Family History and Breast Cancer

Your mother never had breast cancer. Her mother never developed cancer either. As far as you know, none of the women in your family were ever diagnosed with breast cancer. While that’s great news, you shouldn’t assume that you are in the clear. Any woman can develop breast cancer even if she does not have a family history of the disease.

What does your family history tell you about your risk for breast cancer?

Only a small percentage of breast cancer is hereditary. Approximately five to 10 percent of women who have breast cancer have an inherited form of the disease.

Having a family history of breast cancer does not mean that you will develop the disease; not all people with cancer-disposing genes develop breast cancer. A family history of breast cancer does dramatically increase the risk that a woman will develop the disease, however.

Knowing this information is crucial in establishing a proper care plan and protecting against breast cancer. Learning your risk for breast cancer can shift the odds in your favor.

Learning your risk for breast cancer

No one is immune to breast cancer. You can develop the disease with or without a history of breast cancer in your family. Knowing your personal risk for breast cancer lets you take the appropriate steps to stay ahead of the disease.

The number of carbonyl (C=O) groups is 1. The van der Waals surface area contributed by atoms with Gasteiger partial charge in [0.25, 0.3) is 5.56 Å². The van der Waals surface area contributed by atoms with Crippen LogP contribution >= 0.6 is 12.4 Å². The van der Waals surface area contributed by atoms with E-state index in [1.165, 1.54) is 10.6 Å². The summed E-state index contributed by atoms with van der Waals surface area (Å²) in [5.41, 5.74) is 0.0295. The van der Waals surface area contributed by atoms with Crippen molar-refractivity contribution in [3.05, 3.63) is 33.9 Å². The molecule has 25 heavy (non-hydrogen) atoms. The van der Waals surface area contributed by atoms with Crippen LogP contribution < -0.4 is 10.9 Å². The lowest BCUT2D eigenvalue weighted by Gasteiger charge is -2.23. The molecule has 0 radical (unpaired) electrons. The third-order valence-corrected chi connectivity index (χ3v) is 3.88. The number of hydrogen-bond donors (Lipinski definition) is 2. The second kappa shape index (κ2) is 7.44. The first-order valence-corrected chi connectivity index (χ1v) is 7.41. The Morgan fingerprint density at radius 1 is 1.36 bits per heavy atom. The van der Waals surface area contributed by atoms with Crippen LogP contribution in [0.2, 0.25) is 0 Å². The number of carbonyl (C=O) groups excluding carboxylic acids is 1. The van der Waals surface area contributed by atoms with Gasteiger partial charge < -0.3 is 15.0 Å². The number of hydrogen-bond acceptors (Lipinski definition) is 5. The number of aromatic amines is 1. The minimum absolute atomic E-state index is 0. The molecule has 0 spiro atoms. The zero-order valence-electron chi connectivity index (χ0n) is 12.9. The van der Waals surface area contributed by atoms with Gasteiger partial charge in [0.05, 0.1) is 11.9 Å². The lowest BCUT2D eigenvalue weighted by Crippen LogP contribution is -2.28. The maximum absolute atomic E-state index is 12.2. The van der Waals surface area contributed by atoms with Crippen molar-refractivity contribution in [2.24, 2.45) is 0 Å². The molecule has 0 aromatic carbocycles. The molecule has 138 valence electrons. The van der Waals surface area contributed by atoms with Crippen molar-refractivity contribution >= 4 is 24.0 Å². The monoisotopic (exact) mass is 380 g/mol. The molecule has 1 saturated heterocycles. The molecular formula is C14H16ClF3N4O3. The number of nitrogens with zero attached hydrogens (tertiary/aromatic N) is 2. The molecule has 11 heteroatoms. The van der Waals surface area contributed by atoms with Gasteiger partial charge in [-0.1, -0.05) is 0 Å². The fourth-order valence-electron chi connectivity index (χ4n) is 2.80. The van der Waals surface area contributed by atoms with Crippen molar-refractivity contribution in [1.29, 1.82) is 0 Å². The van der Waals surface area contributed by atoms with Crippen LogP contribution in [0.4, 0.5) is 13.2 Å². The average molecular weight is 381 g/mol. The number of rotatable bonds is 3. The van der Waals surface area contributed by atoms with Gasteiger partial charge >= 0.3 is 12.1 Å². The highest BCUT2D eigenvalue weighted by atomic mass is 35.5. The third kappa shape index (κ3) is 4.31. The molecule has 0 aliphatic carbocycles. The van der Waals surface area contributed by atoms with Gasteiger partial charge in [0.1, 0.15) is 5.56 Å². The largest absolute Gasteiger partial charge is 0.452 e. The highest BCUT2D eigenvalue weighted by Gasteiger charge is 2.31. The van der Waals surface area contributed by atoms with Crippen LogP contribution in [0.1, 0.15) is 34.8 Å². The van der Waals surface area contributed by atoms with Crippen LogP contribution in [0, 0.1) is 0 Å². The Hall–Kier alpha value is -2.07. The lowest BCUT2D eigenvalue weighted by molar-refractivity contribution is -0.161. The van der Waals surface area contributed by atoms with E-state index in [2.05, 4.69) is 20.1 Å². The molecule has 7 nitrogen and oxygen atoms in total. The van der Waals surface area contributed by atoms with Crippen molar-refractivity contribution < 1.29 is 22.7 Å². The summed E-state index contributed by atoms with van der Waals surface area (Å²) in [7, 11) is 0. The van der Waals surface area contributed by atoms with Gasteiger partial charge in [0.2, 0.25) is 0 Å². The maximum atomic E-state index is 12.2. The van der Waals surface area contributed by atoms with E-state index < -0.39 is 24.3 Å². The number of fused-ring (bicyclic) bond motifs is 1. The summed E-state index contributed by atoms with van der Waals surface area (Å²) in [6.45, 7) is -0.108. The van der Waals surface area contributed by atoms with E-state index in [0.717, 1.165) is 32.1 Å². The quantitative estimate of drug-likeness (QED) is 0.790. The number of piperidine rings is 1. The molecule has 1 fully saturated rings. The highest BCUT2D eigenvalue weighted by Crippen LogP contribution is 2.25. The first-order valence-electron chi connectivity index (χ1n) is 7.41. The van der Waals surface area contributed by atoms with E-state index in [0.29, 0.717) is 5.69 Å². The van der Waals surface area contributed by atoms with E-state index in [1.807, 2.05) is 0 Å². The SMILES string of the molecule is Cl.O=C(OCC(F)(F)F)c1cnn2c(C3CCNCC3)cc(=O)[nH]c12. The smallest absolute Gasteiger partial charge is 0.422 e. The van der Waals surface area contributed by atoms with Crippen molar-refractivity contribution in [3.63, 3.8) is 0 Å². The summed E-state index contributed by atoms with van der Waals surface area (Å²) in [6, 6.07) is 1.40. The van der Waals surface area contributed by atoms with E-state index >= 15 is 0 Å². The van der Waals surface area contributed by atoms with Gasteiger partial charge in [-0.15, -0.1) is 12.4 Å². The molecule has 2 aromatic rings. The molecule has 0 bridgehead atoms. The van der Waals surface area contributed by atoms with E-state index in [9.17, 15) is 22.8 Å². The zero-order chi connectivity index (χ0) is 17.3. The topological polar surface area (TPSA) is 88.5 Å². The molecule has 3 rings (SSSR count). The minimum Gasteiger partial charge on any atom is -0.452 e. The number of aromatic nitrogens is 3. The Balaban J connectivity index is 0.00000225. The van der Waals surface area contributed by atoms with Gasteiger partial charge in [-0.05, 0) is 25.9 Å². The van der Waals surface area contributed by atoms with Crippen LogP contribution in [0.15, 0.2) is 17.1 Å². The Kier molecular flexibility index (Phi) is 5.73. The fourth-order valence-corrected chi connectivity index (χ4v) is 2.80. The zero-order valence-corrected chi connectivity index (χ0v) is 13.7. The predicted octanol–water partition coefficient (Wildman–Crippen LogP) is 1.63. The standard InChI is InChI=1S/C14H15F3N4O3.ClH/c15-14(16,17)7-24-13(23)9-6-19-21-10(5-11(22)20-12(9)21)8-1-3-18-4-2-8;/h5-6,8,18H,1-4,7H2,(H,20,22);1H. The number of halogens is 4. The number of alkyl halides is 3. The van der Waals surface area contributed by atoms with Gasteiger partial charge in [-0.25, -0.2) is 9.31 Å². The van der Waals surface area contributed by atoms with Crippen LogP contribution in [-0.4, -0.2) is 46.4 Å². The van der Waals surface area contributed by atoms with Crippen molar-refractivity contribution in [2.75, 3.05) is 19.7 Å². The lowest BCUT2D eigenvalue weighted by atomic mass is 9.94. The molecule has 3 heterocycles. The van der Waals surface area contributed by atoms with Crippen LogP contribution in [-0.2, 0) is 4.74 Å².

Start by learning if any of your relatives have had breast cancer. Women are twice as likely to be diagnosed with breast cancer if they have a first-degree female relative that has breast cancer.

All women should have a breast cancer risk assessment starting at age 25, or the first time they meet with a breast health specialist.

Physicians recommend genetic testing for some patients:

  • Patients with multiple relatives who have breast or ovarian cancer
  • Patients with two first-degree relatives with breast cancer
  • Women with Ashkenazi Jewish ancestry or a male in the family with breast cancer.

A breast cancer risk assessment helps you and your healthcare provider develop a care plan that meets your specific needs.

For example, women at average risk for breast cancer should begin annual screening mammograms at age 40, but women at higher risk may need breast MRI or mammography sooner. Women with dense breasts should consider breast ultrasound in addition to annual screening mammograms.

Don’t make assumptions about your health. Talk to the breast specialists at The Breast Center and make informed health decisions. Call 479-442-6266 for an appointment.